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Jouissance of the big Other for/under the hegemony of which we “make One” and “make sense” (i.e. ideological j’ouïs-sens which corks the holed structure). The jouissance of the big Other actually equates to phallic jouissance: it is the same jouissance, but considered from a different perspective. That is, the jouissance of the big Other corresponds to ideological phallic jouissance con- sidered, as it were, from the standpoint of structure and not from that of the (alienated) subject who is interpellated by it; phallic jouissance is nothing but this same jouissance taken from the perspective of the alienated subject

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Chiesa lacan le-sinthome

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feminine jouissance remains indirectly related/internal to the Symbolic: the feminine non-All is ultimately both different from and dependent on the phallic Sym- bolic, precisely insofar as it stands as its non-All, its constitutive point of exception . . . Consequently, JA cannot stand for the jouissance of the “real Real”, or, in other words, there is no Other jouissance given that there is no Other of the Other. Lacan seems to become aware of this deadlock in Seminar XXIII, in which in fact JA barred takes the place of JA in the Borromean knot. In one of his most important lectures from that year, Lacan states the following: “JA barred concerns jouissance, but not Other jouissance, given that I have stated that there is no Other of the Other, i.e. that there is nothing to be opposed to the Symbolic qua place of the Other; the fact that A is barred entails that there is no Other jouissance in as much as there is no Other of the Other”. The passage from the notion of Other jouissance (JA) to that of jouissance of the barred Other (JA barred) epitomizes the fundamental distance that separates Seminar XX from Seminar XXIII, Saint Theresa’s holy ecstasy from the (still feminine) individuation of lack carried out by Joyce-le-saint-homme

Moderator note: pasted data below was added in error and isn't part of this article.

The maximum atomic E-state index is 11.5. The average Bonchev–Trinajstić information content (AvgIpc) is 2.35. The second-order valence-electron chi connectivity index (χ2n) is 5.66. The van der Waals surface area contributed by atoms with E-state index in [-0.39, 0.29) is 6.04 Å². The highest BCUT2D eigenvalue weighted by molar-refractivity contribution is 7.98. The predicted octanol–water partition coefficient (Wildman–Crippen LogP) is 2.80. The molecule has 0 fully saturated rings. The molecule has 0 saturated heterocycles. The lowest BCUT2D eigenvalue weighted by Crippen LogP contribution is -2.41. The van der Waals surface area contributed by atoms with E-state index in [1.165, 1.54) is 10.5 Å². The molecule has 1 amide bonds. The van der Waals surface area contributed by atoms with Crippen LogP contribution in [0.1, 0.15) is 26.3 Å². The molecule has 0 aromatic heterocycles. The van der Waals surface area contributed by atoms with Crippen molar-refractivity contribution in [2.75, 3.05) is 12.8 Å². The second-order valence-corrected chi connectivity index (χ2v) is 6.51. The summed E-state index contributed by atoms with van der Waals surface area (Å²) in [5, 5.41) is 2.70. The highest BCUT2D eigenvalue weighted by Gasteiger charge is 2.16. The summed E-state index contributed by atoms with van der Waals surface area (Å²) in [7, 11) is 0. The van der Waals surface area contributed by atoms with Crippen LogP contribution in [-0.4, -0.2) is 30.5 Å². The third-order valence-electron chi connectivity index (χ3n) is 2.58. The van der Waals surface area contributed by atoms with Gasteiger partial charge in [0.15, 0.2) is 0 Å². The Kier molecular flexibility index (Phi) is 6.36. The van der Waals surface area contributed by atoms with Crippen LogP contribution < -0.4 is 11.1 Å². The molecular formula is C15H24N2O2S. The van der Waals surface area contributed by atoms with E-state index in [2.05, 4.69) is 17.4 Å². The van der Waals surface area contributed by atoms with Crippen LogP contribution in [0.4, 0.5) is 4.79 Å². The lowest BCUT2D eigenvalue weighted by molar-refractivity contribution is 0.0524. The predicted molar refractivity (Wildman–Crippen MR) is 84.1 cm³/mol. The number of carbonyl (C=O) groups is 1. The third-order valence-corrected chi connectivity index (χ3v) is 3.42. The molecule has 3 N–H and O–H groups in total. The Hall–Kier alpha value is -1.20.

it is half the art of storytelling

t

the Other as the order of

signifiers is guaranteed by

another transcendent Other,

namely the paternal Law.

The Other as Law, the Other

of the Other, corresponds to